15 Sep League Coordinates Policymaker Tours: Celebrating OGWRP 47.5 Milestone!
Over the past few months, the League scheduled a series of tours for policymakers to learn about the development and impact of the Odessa Ground Water Replacement Program (OGWRP).
Facilitated by the League, in August Congressman Dan Newhouse and staff; Adams County Commissioners Dan Blankenship, Jay Weise, and Terry Thompson; and State Legislators Representative Alex Ybarra and Skyler Rude toured the EL 47.5 pump station and surrounding features led by East Columbia Basin Irrigation District (ECBID) Manager Craig Simpson and Development Director Jed Crowther. League Executive Director Vicky Scharlau, Deputy Director, Sara Higgins, and Director of Government Affairs, Mike Schwisow co-hosted. In September, we hosted Senator Murray’s in-state staff, and in October, we welcomed Representative Keith Goehner, Grant County Commissioners Stone, Jones, and Carter.
The completion of the EL 7.5 pump station marks a defining milestone not just for the Odessa Ground Water Replacement Program (OGWRP), but for the greater Columbia Basin Project. The decline of groundwater in the Odessa area is threatening the environment, local economy, and individual livelihoods in over a dozen rural communities that rely on the same water farmers currently use to irrigate crops. The goal of OGWRP is to reserve limited groundwater supplies for environmental and municipal needs by providing a reliable, long term irrigation water supply. OGWRP is an aquifer rescue mission. The first water delivery of the EL 47.5 pump station showcases the progress that can be made when federal, state, local, and individual stakeholder interests unite under a common goal.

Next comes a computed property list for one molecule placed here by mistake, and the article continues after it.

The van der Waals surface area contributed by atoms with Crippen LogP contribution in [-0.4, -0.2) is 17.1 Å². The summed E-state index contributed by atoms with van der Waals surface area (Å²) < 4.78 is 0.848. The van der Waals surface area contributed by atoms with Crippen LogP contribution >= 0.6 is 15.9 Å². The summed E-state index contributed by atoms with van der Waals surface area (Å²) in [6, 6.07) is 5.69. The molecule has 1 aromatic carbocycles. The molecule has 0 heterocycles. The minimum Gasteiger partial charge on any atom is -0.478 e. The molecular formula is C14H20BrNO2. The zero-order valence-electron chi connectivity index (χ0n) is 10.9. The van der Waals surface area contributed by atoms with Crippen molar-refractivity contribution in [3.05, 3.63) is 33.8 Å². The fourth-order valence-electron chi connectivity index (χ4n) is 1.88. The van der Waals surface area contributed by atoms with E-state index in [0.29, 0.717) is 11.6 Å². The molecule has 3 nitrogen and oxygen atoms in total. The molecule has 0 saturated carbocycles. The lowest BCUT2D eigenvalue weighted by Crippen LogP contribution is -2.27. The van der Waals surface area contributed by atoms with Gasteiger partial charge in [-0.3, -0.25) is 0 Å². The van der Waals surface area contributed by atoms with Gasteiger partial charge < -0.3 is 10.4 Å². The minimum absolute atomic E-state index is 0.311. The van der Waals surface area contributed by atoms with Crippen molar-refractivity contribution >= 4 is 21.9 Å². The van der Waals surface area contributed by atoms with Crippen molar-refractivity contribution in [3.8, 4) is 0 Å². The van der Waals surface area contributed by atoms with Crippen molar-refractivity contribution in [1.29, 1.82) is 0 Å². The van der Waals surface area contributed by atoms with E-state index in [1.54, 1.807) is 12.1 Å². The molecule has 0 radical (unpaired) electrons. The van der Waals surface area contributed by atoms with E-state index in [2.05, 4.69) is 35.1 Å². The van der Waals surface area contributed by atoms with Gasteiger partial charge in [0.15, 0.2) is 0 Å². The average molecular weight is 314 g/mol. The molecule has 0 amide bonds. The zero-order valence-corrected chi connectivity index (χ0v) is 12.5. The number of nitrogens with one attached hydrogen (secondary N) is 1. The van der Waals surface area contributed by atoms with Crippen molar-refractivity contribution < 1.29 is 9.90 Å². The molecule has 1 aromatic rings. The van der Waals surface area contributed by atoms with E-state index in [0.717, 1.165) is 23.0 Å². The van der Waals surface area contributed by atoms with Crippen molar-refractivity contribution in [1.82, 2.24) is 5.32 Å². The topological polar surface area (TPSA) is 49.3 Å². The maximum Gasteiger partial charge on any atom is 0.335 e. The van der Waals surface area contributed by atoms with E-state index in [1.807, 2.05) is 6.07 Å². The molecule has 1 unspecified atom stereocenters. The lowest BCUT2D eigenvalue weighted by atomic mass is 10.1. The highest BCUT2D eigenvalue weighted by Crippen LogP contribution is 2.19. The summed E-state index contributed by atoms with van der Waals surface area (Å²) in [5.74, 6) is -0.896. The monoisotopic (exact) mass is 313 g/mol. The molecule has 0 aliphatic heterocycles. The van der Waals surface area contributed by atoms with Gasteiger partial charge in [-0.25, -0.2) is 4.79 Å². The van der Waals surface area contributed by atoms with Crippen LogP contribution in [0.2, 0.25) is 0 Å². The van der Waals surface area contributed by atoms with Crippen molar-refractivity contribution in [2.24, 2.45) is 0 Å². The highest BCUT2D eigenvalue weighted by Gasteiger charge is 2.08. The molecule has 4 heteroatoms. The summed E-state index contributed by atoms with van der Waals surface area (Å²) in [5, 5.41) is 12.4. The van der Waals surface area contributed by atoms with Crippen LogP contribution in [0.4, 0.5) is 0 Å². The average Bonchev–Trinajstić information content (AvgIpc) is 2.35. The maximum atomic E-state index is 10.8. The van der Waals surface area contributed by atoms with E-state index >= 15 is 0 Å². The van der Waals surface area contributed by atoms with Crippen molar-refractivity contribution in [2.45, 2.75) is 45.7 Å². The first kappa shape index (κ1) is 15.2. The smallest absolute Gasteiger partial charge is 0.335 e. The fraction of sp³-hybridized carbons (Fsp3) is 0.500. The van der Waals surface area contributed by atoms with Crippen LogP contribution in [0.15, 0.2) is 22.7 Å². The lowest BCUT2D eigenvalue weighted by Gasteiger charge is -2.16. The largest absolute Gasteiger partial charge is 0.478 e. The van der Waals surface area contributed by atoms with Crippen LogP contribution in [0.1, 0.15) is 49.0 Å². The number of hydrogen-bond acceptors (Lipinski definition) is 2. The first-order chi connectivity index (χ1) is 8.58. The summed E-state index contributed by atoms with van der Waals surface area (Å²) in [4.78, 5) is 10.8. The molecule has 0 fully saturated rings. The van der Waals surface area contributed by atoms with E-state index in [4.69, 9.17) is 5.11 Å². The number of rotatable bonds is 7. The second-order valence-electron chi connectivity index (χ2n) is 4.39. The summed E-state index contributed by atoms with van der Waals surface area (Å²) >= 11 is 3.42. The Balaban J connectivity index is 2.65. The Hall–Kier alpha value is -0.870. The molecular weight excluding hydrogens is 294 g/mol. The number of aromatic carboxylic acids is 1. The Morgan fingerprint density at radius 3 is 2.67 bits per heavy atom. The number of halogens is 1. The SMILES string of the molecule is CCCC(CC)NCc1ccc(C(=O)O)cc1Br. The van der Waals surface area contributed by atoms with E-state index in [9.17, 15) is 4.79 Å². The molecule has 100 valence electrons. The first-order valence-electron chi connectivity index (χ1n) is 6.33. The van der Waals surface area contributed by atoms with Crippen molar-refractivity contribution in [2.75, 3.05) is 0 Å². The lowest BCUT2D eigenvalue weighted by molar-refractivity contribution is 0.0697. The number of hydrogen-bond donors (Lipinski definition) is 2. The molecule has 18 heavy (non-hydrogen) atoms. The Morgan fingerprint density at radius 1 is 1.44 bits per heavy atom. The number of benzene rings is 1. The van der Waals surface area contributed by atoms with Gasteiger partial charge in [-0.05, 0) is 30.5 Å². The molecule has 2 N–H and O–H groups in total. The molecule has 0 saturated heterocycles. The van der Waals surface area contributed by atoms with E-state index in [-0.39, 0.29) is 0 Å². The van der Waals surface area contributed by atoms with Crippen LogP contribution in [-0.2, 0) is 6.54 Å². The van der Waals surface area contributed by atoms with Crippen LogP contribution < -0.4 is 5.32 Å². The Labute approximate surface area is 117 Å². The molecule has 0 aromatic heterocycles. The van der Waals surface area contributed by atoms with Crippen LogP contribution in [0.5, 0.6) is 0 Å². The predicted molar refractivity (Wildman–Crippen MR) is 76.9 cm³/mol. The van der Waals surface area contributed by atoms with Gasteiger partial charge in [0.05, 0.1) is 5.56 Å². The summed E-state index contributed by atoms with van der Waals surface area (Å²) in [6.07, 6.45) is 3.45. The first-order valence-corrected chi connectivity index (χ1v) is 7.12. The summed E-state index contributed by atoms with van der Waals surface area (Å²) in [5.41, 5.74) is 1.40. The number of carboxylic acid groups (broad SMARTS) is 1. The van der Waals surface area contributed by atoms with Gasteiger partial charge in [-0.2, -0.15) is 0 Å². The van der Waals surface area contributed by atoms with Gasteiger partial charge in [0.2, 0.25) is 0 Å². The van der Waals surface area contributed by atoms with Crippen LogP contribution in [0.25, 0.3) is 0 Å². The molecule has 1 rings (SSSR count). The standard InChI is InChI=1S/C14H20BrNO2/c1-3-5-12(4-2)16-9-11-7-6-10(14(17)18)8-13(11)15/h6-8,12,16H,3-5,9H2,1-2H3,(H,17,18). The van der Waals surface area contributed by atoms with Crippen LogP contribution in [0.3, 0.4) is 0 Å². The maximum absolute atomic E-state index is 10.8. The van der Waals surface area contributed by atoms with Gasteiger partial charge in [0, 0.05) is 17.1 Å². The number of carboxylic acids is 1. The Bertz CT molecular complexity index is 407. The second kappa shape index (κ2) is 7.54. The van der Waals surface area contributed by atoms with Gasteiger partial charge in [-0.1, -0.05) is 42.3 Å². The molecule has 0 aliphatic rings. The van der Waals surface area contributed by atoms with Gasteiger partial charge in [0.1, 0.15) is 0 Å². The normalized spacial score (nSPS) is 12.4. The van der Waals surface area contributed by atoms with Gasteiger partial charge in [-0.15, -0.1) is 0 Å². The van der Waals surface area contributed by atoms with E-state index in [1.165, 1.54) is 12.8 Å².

The EL 47.5 delivery system, named for the number of miles it is located from the start of East Low Canal, currently replaces 8,521 acres on deep-well pumping from the Odessa Aquifer and transitions those acres to reliable Columbia Basin Project irrigation water supply. Reducing groundwater depletion by up to 73 million gallons per day, this milestone is significant not only because it removes pressure off the declining aquifer, but it is fulfilling a federal promise for water made decades ago. State Representative Mary Dye shared: “The opening of this new pumping station is a significant milestone in our long-term efforts to supply enough water to preserve our local farms and the jobs they provide, and save nearly 30 communities that rely on the Odessa Subarea Aquifer for drinking water.” (Source: iFiberOne)
In addition to the EL 47.5 pump station, other completed OGWRP projects include: Weber Coulee Siphon, Weber Branch Siphon, Lind Coulee #1 Siphon, Lind Coulee #2 Siphon, Warden Siphon, Lind Coulee 1 Radial Gate, Lind Coulee Waste Water Radial Gate, Liesle and Calloway Bridges, East Low Canal Widening, Kansas Prairie 1 Siphon, and Kansas Prairie 2 Siphon. The League’s recent tours included stops at some of some of these project accomplishments, too.